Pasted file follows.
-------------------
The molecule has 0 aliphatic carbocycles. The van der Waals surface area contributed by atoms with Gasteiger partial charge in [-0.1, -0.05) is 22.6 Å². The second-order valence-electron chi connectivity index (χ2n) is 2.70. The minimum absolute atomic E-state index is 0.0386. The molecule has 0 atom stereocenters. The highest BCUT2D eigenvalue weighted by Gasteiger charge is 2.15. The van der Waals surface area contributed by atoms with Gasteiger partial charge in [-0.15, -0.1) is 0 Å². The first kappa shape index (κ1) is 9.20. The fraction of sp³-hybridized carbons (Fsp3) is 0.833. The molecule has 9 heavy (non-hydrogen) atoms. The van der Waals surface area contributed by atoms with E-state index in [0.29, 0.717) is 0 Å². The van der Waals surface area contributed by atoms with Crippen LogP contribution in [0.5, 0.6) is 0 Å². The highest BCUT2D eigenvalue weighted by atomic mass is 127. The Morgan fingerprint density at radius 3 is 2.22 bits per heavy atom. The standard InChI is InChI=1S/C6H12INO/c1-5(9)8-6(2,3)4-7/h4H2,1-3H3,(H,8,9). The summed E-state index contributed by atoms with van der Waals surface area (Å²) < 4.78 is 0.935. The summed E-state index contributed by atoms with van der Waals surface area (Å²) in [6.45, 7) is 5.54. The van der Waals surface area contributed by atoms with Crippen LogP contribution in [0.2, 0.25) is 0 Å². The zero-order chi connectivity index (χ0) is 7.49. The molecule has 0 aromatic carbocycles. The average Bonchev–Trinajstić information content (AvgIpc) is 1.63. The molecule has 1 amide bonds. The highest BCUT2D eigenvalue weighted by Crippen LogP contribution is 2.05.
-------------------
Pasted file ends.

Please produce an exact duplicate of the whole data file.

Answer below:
The molecule has 0 aliphatic carbocycles. The van der Waals surface area contributed by atoms with Gasteiger partial charge in [-0.1, -0.05) is 22.6 Å². The second-order valence-electron chi connectivity index (χ2n) is 2.70. The minimum absolute atomic E-state index is 0.0386. The molecule has 0 atom stereocenters. The highest BCUT2D eigenvalue weighted by Gasteiger charge is 2.15. The van der Waals surface area contributed by atoms with Gasteiger partial charge in [-0.15, -0.1) is 0 Å². The first kappa shape index (κ1) is 9.20. The fraction of sp³-hybridized carbons (Fsp3) is 0.833. The molecule has 9 heavy (non-hydrogen) atoms. The van der Waals surface area contributed by atoms with E-state index in [0.29, 0.717) is 0 Å². The van der Waals surface area contributed by atoms with Crippen LogP contribution in [0.5, 0.6) is 0 Å². The highest BCUT2D eigenvalue weighted by atomic mass is 127. The Morgan fingerprint density at radius 3 is 2.22 bits per heavy atom. The standard InChI is InChI=1S/C6H12INO/c1-5(9)8-6(2,3)4-7/h4H2,1-3H3,(H,8,9). The summed E-state index contributed by atoms with van der Waals surface area (Å²) < 4.78 is 0.935. The summed E-state index contributed by atoms with van der Waals surface area (Å²) in [6.45, 7) is 5.54. The van der Waals surface area contributed by atoms with Crippen LogP contribution in [0.2, 0.25) is 0 Å². The zero-order chi connectivity index (χ0) is 7.49. The molecule has 0 aromatic carbocycles. The average Bonchev–Trinajstić information content (AvgIpc) is 1.63. The molecule has 1 amide bonds. The highest BCUT2D eigenvalue weighted by Crippen LogP contribution is 2.05.